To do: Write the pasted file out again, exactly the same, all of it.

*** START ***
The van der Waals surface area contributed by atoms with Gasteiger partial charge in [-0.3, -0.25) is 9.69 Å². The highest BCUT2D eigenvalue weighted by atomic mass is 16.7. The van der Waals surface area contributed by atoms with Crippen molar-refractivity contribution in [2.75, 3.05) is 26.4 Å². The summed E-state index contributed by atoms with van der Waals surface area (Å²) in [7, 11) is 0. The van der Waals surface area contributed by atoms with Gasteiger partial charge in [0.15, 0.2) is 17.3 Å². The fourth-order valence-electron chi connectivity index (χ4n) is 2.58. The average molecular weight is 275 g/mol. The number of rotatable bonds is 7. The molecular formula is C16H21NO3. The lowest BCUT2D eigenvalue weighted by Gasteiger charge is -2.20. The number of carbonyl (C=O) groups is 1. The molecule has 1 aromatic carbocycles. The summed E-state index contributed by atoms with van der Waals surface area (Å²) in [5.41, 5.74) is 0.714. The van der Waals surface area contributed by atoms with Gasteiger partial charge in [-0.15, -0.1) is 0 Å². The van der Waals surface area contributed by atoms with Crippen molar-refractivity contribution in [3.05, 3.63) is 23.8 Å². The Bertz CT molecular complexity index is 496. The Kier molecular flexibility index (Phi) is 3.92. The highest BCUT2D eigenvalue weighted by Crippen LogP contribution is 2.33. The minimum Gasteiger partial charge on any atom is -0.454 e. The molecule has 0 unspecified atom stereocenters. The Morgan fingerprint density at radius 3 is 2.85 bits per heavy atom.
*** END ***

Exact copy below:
The van der Waals surface area contributed by atoms with Gasteiger partial charge in [-0.3, -0.25) is 9.69 Å². The highest BCUT2D eigenvalue weighted by atomic mass is 16.7. The van der Waals surface area contributed by atoms with Crippen molar-refractivity contribution in [2.75, 3.05) is 26.4 Å². The summed E-state index contributed by atoms with van der Waals surface area (Å²) in [7, 11) is 0. The van der Waals surface area contributed by atoms with Gasteiger partial charge in [0.15, 0.2) is 17.3 Å². The fourth-order valence-electron chi connectivity index (χ4n) is 2.58. The average molecular weight is 275 g/mol. The number of rotatable bonds is 7. The molecular formula is C16H21NO3. The lowest BCUT2D eigenvalue weighted by Gasteiger charge is -2.20. The number of carbonyl (C=O) groups is 1. The molecule has 1 aromatic carbocycles. The summed E-state index contributed by atoms with van der Waals surface area (Å²) in [5.41, 5.74) is 0.714. The van der Waals surface area contributed by atoms with Gasteiger partial charge in [-0.15, -0.1) is 0 Å². The van der Waals surface area contributed by atoms with Crippen molar-refractivity contribution in [3.05, 3.63) is 23.8 Å². The Bertz CT molecular complexity index is 496. The Kier molecular flexibility index (Phi) is 3.92. The highest BCUT2D eigenvalue weighted by Crippen LogP contribution is 2.33. The minimum Gasteiger partial charge on any atom is -0.454 e. The molecule has 0 unspecified atom stereocenters. The Morgan fingerprint density at radius 3 is 2.85 bits per heavy atom.